So if you take out one of the two factors above you’ll still have a fairly expensive whip compared to a $50 whip…but take both out and that’s the answer to the Fifty Dollar Question!
I finished this bullwhip last week and got it shipped out Thursday. Here’s the finished whip:
One thing I did on this whip was make it with the upper knot a darker color. Most whip makers when they do this they use leather that is dyed a different color at the tannery. The whip is made from natural tan kangaroo and the upper knot is also made from natural tan kangaroo that I had aged.
I always think it’s neat to see the color of the leather now, and the color of the leather that it will eventually become!
Also I’ve got another whip that I made as a fun project for me on ebay right now. It’s a 6.5 foot two tone bullwhip. It’s a steal at the starting price! You can view the auction at:
I’m back in town and one of the stops on my trip was in Cozumel, Mexico. While there I saw many shops selling simple 4 plait leather bullwhips:
Here’s a quick video of a guy who was pitching whips to tourists.
Did you notice how when he’s cracking the whip no one even stops to look? That sort of amazed me, you’d think it’d at least make people turn their heads.
Today I cut out / assembled all the parts for a Make Your Own Stock Whip Kit.
In each stock whip are 15 components that end up making the assembled stock whip.
This particular kit is shipping out to its new owner first thing in the morning.
I finally finished the bullwhip that was made with English Calf. It’s a 5 foot 8 plait bullwhip. This particular bullwhip has a 10 inch handle and was made with a core, plaited belly, bolster and overlay.
Using only one belly and bolster gave this whip a slimmer profile and I like that look on a shorter whip.
After making and cracking a bullwhip made from English Calf I love the material…but I don’t love the price. It comes in pretty close in price to kangaroo. If the kangaroo supply in the USA ever dries up this is the material that I will switch to!
This bullwhip is available for sale on my IN STOCK WHIPS page!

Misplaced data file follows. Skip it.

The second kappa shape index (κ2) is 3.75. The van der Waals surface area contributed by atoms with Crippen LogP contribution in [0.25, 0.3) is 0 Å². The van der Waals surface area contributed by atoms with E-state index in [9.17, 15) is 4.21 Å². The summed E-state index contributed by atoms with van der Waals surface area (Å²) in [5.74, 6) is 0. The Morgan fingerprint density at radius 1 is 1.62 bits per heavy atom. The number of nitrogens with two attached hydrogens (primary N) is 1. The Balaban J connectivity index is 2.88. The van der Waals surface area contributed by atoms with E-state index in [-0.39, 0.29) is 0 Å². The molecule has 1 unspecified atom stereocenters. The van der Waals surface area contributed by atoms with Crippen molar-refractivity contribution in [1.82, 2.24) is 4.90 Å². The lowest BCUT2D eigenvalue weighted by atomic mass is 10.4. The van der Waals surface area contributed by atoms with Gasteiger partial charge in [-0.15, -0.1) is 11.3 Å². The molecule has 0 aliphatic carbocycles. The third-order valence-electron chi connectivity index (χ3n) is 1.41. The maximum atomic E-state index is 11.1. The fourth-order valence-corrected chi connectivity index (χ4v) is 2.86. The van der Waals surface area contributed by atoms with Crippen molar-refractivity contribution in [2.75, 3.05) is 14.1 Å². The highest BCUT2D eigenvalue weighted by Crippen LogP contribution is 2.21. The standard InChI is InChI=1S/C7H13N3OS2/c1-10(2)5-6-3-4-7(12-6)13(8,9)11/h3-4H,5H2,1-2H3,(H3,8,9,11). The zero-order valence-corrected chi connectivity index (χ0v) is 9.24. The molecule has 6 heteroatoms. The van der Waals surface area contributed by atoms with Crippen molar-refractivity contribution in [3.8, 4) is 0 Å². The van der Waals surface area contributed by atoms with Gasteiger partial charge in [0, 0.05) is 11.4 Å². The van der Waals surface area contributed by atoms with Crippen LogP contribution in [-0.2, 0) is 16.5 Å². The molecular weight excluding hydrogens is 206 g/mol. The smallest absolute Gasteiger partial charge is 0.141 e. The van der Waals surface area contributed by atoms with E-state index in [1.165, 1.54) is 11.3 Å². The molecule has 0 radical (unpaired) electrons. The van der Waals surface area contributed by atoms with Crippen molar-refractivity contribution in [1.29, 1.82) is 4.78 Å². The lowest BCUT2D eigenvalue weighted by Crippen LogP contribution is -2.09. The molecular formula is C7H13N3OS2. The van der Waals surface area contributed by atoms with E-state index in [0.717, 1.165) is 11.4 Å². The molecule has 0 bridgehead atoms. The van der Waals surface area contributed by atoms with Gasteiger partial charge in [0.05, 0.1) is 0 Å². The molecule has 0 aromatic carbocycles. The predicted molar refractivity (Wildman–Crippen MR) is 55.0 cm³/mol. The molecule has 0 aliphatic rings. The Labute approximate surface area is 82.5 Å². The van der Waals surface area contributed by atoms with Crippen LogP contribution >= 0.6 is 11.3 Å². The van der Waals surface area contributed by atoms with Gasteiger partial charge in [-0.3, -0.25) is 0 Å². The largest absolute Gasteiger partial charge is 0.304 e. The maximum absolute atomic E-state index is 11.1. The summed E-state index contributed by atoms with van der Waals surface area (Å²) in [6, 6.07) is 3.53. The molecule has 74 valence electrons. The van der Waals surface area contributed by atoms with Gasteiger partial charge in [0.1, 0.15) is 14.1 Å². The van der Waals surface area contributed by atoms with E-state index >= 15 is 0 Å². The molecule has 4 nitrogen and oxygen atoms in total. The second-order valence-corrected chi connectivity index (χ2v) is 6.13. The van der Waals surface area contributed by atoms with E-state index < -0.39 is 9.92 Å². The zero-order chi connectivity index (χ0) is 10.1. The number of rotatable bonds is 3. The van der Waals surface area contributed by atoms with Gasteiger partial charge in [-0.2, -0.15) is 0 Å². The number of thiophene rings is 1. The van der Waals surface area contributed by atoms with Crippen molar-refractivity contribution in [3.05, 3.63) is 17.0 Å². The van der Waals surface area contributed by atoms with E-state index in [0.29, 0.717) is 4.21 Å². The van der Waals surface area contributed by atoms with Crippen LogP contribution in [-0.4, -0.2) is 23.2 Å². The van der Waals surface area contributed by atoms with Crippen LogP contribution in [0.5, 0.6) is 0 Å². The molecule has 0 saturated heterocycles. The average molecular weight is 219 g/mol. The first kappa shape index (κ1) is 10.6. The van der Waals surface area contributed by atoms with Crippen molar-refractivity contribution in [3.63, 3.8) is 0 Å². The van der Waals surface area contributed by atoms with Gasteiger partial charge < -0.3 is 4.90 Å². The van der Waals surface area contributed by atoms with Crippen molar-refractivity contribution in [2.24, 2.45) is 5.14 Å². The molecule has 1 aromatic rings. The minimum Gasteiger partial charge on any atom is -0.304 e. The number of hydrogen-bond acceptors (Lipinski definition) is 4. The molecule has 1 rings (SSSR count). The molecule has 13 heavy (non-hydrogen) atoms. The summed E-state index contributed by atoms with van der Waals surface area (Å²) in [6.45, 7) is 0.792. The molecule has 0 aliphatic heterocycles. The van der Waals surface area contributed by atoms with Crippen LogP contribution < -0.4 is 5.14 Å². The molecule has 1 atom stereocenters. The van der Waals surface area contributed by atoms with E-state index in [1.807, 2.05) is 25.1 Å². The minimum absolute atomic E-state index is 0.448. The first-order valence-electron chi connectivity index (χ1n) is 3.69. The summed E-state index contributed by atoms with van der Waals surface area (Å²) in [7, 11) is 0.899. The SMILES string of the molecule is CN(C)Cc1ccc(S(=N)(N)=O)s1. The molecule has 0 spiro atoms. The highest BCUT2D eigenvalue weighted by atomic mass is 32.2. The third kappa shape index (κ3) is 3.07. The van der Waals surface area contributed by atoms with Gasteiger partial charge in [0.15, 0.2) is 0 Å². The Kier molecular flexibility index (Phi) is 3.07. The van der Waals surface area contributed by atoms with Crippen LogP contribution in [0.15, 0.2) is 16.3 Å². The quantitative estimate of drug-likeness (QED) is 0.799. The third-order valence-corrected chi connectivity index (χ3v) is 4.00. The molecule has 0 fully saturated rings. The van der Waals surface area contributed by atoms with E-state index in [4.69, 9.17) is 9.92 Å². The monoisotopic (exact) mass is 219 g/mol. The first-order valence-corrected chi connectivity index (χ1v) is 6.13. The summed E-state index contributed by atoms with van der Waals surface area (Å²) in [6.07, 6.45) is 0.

I’ve gotten a bit more work on the pair of Deluxe Beginner’s Bullwhips. First I noticed that I needed some falls, so I cut out a batch of them:
Once those were cut out and rounded I added them to the two bullwhips:
Then I had to clean up the ends of the bullwhips in preparation for putting on the heel knot’s foundation:
Finally I put on the heel knot foundations:
The next step will be to put roll the whips, put all the knots on them and list them for sale.
A couple of weeks ago I got an email newsletter from Steven Siegel and in it he mentioned having some English Calf. I’ve used English Kip before and while it was good for bovine leather honestly I didn’t think it justified the higher price over regular kip. When I saw he had English Calf I figured I’d try some out…and he had a coupon for it in the email!
I ordered a full hide of it and at the time it was $150, however I just peeked at his website and it’s now $175 for a full hide. The English Calf I was sent was good clean skin (no brands or big scars) and while light feels fairly strong. We’ll see what happens when I start to cut it up and braid with it!
My plan is to make some 8 plait bullwhips out of this English Calf. I might get adventurous and go for a 12 plait, but we’ll see how the leather is with an 8 plait before I make that determination. Here’s what the leather looks like:
If you don’t know the difference between kip and calf, it’s basically age/size. Calf is a young cow and kip is a teenage cow. I think this is usually not actually sorted by age but by the size of the full hide.